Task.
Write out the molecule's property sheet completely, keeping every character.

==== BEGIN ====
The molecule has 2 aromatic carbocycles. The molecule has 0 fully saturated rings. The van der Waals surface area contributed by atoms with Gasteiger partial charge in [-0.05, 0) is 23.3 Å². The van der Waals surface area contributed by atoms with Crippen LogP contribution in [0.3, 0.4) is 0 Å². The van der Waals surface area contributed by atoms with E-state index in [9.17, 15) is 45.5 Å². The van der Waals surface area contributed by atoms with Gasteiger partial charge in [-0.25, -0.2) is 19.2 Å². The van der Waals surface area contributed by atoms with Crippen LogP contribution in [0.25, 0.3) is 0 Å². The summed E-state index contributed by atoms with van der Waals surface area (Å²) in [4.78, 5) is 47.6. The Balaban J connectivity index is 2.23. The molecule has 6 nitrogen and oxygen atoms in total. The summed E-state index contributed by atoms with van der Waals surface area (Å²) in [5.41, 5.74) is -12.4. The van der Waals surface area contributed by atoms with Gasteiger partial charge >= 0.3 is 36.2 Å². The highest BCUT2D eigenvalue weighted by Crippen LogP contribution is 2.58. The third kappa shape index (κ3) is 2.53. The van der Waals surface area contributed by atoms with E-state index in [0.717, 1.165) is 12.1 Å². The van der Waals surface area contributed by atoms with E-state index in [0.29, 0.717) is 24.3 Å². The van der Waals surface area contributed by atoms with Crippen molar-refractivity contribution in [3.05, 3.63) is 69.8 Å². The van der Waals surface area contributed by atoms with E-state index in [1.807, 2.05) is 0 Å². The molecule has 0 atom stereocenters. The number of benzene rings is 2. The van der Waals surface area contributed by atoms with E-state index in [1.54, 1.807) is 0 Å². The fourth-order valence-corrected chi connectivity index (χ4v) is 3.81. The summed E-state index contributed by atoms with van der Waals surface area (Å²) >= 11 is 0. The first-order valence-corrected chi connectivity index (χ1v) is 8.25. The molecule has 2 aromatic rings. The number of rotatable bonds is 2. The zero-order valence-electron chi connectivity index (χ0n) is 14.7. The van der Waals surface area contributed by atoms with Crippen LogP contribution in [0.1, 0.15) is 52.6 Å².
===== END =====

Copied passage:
The molecule has 2 aromatic carbocycles. The molecule has 0 fully saturated rings. The van der Waals surface area contributed by atoms with Gasteiger partial charge in [-0.05, 0) is 23.3 Å². The van der Waals surface area contributed by atoms with Crippen LogP contribution in [0.3, 0.4) is 0 Å². The van der Waals surface area contributed by atoms with E-state index in [9.17, 15) is 45.5 Å². The van der Waals surface area contributed by atoms with Gasteiger partial charge in [-0.25, -0.2) is 19.2 Å². The van der Waals surface area contributed by atoms with Crippen LogP contribution in [0.25, 0.3) is 0 Å². The summed E-state index contributed by atoms with van der Waals surface area (Å²) in [4.78, 5) is 47.6. The Balaban J connectivity index is 2.23. The molecule has 6 nitrogen and oxygen atoms in total. The summed E-state index contributed by atoms with van der Waals surface area (Å²) in [5.41, 5.74) is -12.4. The van der Waals surface area contributed by atoms with Gasteiger partial charge >= 0.3 is 36.2 Å². The highest BCUT2D eigenvalue weighted by Crippen LogP contribution is 2.58. The third kappa shape index (κ3) is 2.53. The van der Waals surface area contributed by atoms with E-state index in [0.717, 1.165) is 12.1 Å². The van der Waals surface area contributed by atoms with E-state index in [0.29, 0.717) is 24.3 Å². The van der Waals surface area contributed by atoms with Crippen molar-refractivity contribution in [3.05, 3.63) is 69.8 Å². The van der Waals surface area contributed by atoms with E-state index in [1.807, 2.05) is 0 Å². The molecule has 0 atom stereocenters. The number of benzene rings is 2. The van der Waals surface area contributed by atoms with E-state index in [1.54, 1.807) is 0 Å². The fourth-order valence-corrected chi connectivity index (χ4v) is 3.81. The summed E-state index contributed by atoms with van der Waals surface area (Å²) >= 11 is 0. The first-order valence-corrected chi connectivity index (χ1v) is 8.25. The molecule has 2 aromatic rings. The number of rotatable bonds is 2. The zero-order valence-electron chi connectivity index (χ0n) is 14.7. The van der Waals surface area contributed by atoms with Crippen LogP contribution in [0.1, 0.15) is 52.6 Å².